Philadelphia Maritime Interests File Lawsuit

Thursday, September 27, 2007
The Commonwealth Court of Pennsylvania has granted a request for an expedited hearing requested by major maritime interests in the Delaware River area in a lawsuit questioning the jurisdiction of the Philadelphia Regional Port Authority.

The hearing, scheduled presently for October 3, 2007, is based on a complaint filed by the International Longshoremen's Association District Council of Philadelphia and Wilmington (DE), the Philadelphia Marine Trade Association (PMTA) and the Maritime Stakeholders Group (MSG). The three organizations, which collectively represent more than 300 maritime-related entities, claim that the PRPA is overstepping its jurisdiction by preparing to convey maritime land to a non-maritime related use.

The ILA, PMTA and MSG are among other organizations all involved in a major effort to develop the former Philadelphia Navy Yard and contiguous land into a world-class containership facility, which can bring some 175,000 new employment opportunities to the region.

The specific action being challenged is the PRPA's passage of a resolution that would transfer this key port facility to a food services company in exchange for a site inland which has no value to the shipping industry. Despite the lawsuit, the PRPA Commissioners authorized PRPA to transfer Pier 98 Annex, a 46-acre waterfront parcel, for the inland property owned by SYSCO Foods.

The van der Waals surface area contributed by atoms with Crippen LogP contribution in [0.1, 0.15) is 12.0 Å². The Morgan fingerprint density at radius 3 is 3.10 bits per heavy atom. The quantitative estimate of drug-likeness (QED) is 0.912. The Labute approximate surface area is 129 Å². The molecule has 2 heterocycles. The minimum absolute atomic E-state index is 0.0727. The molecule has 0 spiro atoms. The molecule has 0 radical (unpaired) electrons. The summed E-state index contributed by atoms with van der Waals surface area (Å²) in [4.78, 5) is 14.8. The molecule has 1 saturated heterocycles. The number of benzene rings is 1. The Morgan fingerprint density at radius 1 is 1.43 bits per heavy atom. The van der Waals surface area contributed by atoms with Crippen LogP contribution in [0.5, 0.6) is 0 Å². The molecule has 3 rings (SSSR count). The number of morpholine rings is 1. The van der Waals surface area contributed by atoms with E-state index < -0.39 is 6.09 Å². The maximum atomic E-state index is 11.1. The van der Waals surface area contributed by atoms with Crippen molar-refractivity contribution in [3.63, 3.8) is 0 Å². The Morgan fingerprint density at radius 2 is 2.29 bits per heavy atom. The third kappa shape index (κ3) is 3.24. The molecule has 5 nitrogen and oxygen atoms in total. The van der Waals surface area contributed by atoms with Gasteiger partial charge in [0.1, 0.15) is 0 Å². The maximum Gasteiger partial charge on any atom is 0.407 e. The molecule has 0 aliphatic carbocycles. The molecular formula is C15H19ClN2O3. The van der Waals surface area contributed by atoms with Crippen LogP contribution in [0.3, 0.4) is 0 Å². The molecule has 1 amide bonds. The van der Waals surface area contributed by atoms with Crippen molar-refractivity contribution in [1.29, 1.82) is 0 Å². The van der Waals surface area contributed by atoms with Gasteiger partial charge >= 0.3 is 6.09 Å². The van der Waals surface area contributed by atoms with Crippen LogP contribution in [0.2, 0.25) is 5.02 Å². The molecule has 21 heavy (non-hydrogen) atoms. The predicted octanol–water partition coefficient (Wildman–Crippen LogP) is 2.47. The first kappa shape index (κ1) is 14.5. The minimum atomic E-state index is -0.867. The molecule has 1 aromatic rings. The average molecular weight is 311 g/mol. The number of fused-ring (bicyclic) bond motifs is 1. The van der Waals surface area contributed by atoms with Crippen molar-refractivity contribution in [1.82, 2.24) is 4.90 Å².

The plaintiffs' note that the legislative act that established the PRPA, in 1989, specifically mandated that its activities were to focus on "greater utilization of the Delaware River for the increased commercial and prosperity of the people of the Commonwealth." The goal to build a world-class facility at the area known as Southport in Philadelphia has been under study for more than a year. Supportive action by Pennsylvania Governor Edward Rendell has resulted in a 45-foot dredging commitment, more property availability and legitimate interest by potential private maritime developers.

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